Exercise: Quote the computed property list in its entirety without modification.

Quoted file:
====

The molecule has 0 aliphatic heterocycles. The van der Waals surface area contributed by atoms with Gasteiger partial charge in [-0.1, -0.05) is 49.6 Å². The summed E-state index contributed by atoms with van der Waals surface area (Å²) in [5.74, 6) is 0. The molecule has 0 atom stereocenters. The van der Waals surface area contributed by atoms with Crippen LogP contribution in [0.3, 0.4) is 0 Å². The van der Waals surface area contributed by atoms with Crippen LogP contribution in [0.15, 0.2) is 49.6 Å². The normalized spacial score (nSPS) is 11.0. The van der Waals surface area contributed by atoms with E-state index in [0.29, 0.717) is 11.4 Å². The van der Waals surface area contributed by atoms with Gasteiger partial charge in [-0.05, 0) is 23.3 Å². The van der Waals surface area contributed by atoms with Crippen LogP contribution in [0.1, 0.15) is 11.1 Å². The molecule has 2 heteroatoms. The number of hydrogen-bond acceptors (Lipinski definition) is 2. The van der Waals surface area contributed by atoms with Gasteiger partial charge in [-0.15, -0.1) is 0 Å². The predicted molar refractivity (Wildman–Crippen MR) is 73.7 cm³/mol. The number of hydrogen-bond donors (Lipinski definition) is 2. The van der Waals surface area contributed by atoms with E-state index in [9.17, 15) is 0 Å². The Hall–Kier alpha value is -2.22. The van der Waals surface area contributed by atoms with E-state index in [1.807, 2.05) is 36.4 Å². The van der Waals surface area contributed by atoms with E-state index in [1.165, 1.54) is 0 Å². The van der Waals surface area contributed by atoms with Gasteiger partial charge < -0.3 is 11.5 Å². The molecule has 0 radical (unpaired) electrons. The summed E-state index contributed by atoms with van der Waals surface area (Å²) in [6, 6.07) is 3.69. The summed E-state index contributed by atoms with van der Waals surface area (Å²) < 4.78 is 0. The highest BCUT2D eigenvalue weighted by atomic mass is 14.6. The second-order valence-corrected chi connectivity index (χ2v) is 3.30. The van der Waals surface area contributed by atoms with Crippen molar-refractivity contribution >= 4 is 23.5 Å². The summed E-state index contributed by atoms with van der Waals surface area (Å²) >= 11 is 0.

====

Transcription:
The molecule has 0 aliphatic heterocycles. The van der Waals surface area contributed by atoms with Gasteiger partial charge in [-0.1, -0.05) is 49.6 Å². The summed E-state index contributed by atoms with van der Waals surface area (Å²) in [5.74, 6) is 0. The molecule has 0 atom stereocenters. The van der Waals surface area contributed by atoms with Crippen LogP contribution in [0.3, 0.4) is 0 Å². The van der Waals surface area contributed by atoms with Crippen LogP contribution in [0.15, 0.2) is 49.6 Å². The normalized spacial score (nSPS) is 11.0. The van der Waals surface area contributed by atoms with E-state index in [0.29, 0.717) is 11.4 Å². The van der Waals surface area contributed by atoms with Gasteiger partial charge in [-0.05, 0) is 23.3 Å². The van der Waals surface area contributed by atoms with Crippen LogP contribution in [0.1, 0.15) is 11.1 Å². The molecule has 2 heteroatoms. The number of hydrogen-bond acceptors (Lipinski definition) is 2. The van der Waals surface area contributed by atoms with Gasteiger partial charge in [-0.15, -0.1) is 0 Å². The predicted molar refractivity (Wildman–Crippen MR) is 73.7 cm³/mol. The number of hydrogen-bond donors (Lipinski definition) is 2. The van der Waals surface area contributed by atoms with E-state index in [9.17, 15) is 0 Å². The Hall–Kier alpha value is -2.22. The van der Waals surface area contributed by atoms with E-state index in [1.807, 2.05) is 36.4 Å². The van der Waals surface area contributed by atoms with E-state index in [1.165, 1.54) is 0 Å². The van der Waals surface area contributed by atoms with Gasteiger partial charge < -0.3 is 11.5 Å². The molecule has 0 radical (unpaired) electrons. The summed E-state index contributed by atoms with van der Waals surface area (Å²) in [6, 6.07) is 3.69. The summed E-state index contributed by atoms with van der Waals surface area (Å²) < 4.78 is 0. The highest BCUT2D eigenvalue weighted by atomic mass is 14.6. The second-order valence-corrected chi connectivity index (χ2v) is 3.30. The van der Waals surface area contributed by atoms with Crippen molar-refractivity contribution >= 4 is 23.5 Å². The summed E-state index contributed by atoms with van der Waals surface area (Å²) >= 11 is 0.